Gift of knowledge: How to cope with a loved one’s personality disorder during the holidays - Sovereign Health Group
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11-24-15 Category: Mental Health, Mental Illness


During the holidays, people typically spend more time with old friends and family than they do on a regular basis. Navigating these interactions with a loved one who has a personality disorder can prove challenging. However, knowing more about personality disorders and how to communicate with these individuals can help the holidays go smoothly.

In the past, personality disorders were thought to be untreatable. This was particularly true of borderline personality disorder (BPD), which affects 1.6 percent of the adult population nationwide, according to the National Institute of Mental Health (NIMH). As Robert J. Gregory, M.D., of SUNY Upstate Medical University explains, “It used to be that once borderline personality disorder was diagnosed, the patient was expected never to recover. Recent well-controlled studies are not bearing that out. … People actually do recover from it.”

Family members and loved ones can help those with BPD, as an effective method of treatment involves group therapy with those with whom the individual interacts on a regular basis. This approach, called the Study of Systems Training for Emotional Predictability and Problem-Solving (STEPPS), was proven effective in a 2008 study conducted by researchers at University of Iowa. Patients who participated in this group-based cognitive behavioral therapy and life skills training showed improved mood, global functioning, negative affectivity and impulsivity.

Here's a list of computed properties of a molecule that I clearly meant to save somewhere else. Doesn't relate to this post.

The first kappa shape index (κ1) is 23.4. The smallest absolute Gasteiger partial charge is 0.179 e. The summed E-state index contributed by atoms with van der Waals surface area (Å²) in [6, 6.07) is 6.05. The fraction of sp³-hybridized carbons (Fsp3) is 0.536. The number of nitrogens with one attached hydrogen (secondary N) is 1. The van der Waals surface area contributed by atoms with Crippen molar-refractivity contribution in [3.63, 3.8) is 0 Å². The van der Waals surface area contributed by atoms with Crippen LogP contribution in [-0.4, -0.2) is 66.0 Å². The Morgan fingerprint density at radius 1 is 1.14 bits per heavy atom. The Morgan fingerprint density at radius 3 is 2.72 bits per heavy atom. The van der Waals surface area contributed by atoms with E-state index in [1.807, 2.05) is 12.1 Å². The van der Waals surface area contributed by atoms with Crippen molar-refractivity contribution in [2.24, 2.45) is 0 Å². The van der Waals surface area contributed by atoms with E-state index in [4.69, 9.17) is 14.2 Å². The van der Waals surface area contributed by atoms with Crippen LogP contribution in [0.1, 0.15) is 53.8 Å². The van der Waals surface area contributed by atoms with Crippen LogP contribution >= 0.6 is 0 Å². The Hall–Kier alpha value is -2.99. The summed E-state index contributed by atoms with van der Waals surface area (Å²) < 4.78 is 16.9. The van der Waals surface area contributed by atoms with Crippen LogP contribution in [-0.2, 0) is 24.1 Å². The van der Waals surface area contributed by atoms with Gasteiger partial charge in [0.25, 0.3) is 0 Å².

It can be emotionally trying to interact with a loved one with anti-social personality disorder (APD), as this condition is characterized by charm, manipulation and a total lack of remorse. This combination often leads to criminal activity. Treatment is difficult for this population, as individuals with APD are often high-functioning and only seek treatment when it is court-mandated. If a loved one is diagnosed with APD, it is best to acknowledge that this is not a choice. Loving someone with this condition must come with the understanding that he or she might not have the capacity to return the same kind of love.

A 2008 study conducted by the National Institutes of Health found that narcissistic personality disorder (NPD) affects approximately 6.2 percent of the U.S. population. These individuals typically exhibit signs of selfishness and self-centeredness, feeling that they are more special than other people. Like APD, this condition is also characterized by a lack of empathy toward others. This can make it difficult to spend the holidays catching up with a friend of family member with NPD.

Personality disorders fall on a continuum, so it is best to understand your loved one’s condition and how it affects the way they communicate and interact. Self-preservation is important to reduce the amount of pain experienced when dealing with individuals with personality disorders, particularly APD. Many people with BPD do have the capacity to love and care for others, but they lack the communication skills to adequately express themselves or self-regulate.

If your loved one is struggling with a personality disorder or co-occurring substance abuse issues this holiday season, call the Sovereign Health Group to speak with a professional.

Written by Courtney Howard, Sovereign Health writer

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